In recent decades, radiation therapy has undergone rapid development due to technical innovations and has evolved into a high-precision treatment. Modern radiation equipment now makes it possible to irradiate tumors located deep in the body in such a way that neighboring organs are spared as far as possible. To ensure this high degree of targeting accuracy, three-dimensional, computer-assisted radiation planning is carried out in advance, using imaging techniques such as computed tomography (CT), magnetic resonance imaging (MRI) or positron emission tomography (PET) to provide an exact representation of the tumor and the surrounding healthy tissue. The goal of this "local" cancer therapy is to cure the patient, or to alleviate symptoms in the case of advanced disease.
As the largest clinic for radiation oncology in Eastern Saxony, the Clinic and Polyclinic for Radiation Therapy and Radiation Oncology of University Hospital Dresden treats approximately 2,400 oncological patients annually, of whom around 550 are inpatients and 20% are treated within the framework of clinical trials. Besides the state-of-the-art conventional radiation equipment, two additional high-precision forms of treatment are available for this purpose. One is the University Proton Therapy Dresden, which has been used to treat specific tumor types within the framework of scientific studies since 2014, and the other is MR-LINAC, available since 2022, for the precise detection and irradiation of soft tissue tumors using a combination of MRI imaging and a linear accelerator.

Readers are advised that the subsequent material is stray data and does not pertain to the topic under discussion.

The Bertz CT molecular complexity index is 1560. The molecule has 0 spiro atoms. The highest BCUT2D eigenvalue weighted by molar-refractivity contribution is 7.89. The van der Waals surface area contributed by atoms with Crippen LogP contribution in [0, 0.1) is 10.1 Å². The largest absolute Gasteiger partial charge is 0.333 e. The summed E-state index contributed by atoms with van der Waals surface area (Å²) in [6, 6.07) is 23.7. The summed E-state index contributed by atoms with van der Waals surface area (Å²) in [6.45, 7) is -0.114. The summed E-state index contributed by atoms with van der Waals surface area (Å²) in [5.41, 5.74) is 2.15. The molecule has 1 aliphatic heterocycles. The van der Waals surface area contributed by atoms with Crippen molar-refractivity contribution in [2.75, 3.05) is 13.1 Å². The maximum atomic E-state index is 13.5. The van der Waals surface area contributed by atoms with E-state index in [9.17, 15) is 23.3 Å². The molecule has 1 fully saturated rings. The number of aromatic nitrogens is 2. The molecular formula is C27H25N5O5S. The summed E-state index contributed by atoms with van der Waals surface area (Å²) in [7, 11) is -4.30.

In the inpatient area, the focus is on various combination treatments involving radiotherapy and chemotherapy, as well as on palliative care. In the outpatient area, patients with various types of tumor receive irradiation therapy either on its own or in combination with chemotherapy drugs.